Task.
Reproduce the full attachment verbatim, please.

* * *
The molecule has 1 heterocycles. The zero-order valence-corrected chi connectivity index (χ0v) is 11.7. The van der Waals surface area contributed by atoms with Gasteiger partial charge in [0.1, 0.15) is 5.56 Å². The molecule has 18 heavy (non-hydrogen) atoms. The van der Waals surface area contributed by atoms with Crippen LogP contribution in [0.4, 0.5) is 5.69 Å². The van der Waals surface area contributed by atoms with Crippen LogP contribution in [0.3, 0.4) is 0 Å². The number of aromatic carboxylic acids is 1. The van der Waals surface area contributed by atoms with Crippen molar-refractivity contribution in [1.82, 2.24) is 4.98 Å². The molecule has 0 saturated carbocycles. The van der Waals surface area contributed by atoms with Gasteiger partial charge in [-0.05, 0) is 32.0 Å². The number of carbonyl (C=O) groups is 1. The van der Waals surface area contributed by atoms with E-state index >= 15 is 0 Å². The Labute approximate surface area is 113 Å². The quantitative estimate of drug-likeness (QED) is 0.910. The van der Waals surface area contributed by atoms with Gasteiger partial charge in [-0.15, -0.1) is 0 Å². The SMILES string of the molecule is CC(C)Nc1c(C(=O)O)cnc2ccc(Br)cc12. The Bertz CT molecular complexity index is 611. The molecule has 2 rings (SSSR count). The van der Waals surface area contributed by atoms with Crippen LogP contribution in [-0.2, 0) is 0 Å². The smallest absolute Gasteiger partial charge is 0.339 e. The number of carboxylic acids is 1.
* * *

The molecule has 1 heterocycles. The zero-order valence-corrected chi connectivity index (χ0v) is 11.7. The van der Waals surface area contributed by atoms with Gasteiger partial charge in [0.1, 0.15) is 5.56 Å². The molecule has 18 heavy (non-hydrogen) atoms. The van der Waals surface area contributed by atoms with Crippen LogP contribution in [0.4, 0.5) is 5.69 Å². The van der Waals surface area contributed by atoms with Crippen LogP contribution in [0.3, 0.4) is 0 Å². The number of aromatic carboxylic acids is 1. The van der Waals surface area contributed by atoms with Crippen molar-refractivity contribution in [1.82, 2.24) is 4.98 Å². The molecule has 0 saturated carbocycles. The van der Waals surface area contributed by atoms with Gasteiger partial charge in [-0.05, 0) is 32.0 Å². The number of carbonyl (C=O) groups is 1. The van der Waals surface area contributed by atoms with E-state index >= 15 is 0 Å². The Labute approximate surface area is 113 Å². The quantitative estimate of drug-likeness (QED) is 0.910. The van der Waals surface area contributed by atoms with Gasteiger partial charge in [-0.15, -0.1) is 0 Å². The SMILES string of the molecule is CC(C)Nc1c(C(=O)O)cnc2ccc(Br)cc12. The Bertz CT molecular complexity index is 611. The molecule has 2 rings (SSSR count). The van der Waals surface area contributed by atoms with Crippen LogP contribution in [-0.2, 0) is 0 Å². The smallest absolute Gasteiger partial charge is 0.339 e. The number of carboxylic acids is 1.